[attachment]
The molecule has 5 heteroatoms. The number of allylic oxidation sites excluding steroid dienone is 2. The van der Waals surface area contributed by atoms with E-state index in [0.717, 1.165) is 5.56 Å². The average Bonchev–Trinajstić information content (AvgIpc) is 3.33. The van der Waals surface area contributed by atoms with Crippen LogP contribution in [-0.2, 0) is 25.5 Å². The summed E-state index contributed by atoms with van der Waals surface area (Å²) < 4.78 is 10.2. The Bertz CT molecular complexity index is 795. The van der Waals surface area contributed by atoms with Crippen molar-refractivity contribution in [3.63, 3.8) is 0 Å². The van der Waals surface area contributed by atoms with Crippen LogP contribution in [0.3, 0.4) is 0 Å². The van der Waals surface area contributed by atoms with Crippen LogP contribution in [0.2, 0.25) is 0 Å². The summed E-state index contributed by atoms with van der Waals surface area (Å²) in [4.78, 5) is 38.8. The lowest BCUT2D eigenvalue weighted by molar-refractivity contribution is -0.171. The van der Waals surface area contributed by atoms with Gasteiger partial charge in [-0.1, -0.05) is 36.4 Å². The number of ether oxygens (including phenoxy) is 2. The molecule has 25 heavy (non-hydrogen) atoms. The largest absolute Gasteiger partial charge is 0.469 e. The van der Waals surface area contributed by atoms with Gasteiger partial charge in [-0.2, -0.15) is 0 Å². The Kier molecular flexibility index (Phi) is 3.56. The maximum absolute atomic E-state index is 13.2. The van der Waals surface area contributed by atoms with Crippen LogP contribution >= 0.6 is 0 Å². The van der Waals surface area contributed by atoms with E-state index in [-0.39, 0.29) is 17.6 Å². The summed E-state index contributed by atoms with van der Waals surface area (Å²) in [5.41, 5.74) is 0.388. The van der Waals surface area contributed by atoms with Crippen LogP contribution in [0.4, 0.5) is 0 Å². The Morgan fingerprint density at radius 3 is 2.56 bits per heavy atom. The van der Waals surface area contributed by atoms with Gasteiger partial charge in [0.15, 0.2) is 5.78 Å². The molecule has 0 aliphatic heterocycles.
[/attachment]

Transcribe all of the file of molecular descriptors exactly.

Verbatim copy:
The molecule has 5 heteroatoms. The number of allylic oxidation sites excluding steroid dienone is 2. The van der Waals surface area contributed by atoms with E-state index in [0.717, 1.165) is 5.56 Å². The average Bonchev–Trinajstić information content (AvgIpc) is 3.33. The van der Waals surface area contributed by atoms with Crippen LogP contribution in [-0.2, 0) is 25.5 Å². The summed E-state index contributed by atoms with van der Waals surface area (Å²) < 4.78 is 10.2. The Bertz CT molecular complexity index is 795. The van der Waals surface area contributed by atoms with Crippen molar-refractivity contribution in [3.63, 3.8) is 0 Å². The van der Waals surface area contributed by atoms with Crippen LogP contribution in [0.3, 0.4) is 0 Å². The van der Waals surface area contributed by atoms with Crippen LogP contribution in [0.2, 0.25) is 0 Å². The summed E-state index contributed by atoms with van der Waals surface area (Å²) in [4.78, 5) is 38.8. The lowest BCUT2D eigenvalue weighted by molar-refractivity contribution is -0.171. The van der Waals surface area contributed by atoms with Gasteiger partial charge in [-0.1, -0.05) is 36.4 Å². The number of ether oxygens (including phenoxy) is 2. The molecule has 25 heavy (non-hydrogen) atoms. The largest absolute Gasteiger partial charge is 0.469 e. The van der Waals surface area contributed by atoms with Gasteiger partial charge in [-0.2, -0.15) is 0 Å². The Kier molecular flexibility index (Phi) is 3.56. The maximum absolute atomic E-state index is 13.2. The van der Waals surface area contributed by atoms with Crippen LogP contribution >= 0.6 is 0 Å². The van der Waals surface area contributed by atoms with E-state index in [-0.39, 0.29) is 17.6 Å². The summed E-state index contributed by atoms with van der Waals surface area (Å²) in [5.41, 5.74) is 0.388. The van der Waals surface area contributed by atoms with Crippen LogP contribution in [0.4, 0.5) is 0 Å². The Morgan fingerprint density at radius 3 is 2.56 bits per heavy atom. The van der Waals surface area contributed by atoms with Gasteiger partial charge in [0.15, 0.2) is 5.78 Å². The molecule has 0 aliphatic heterocycles.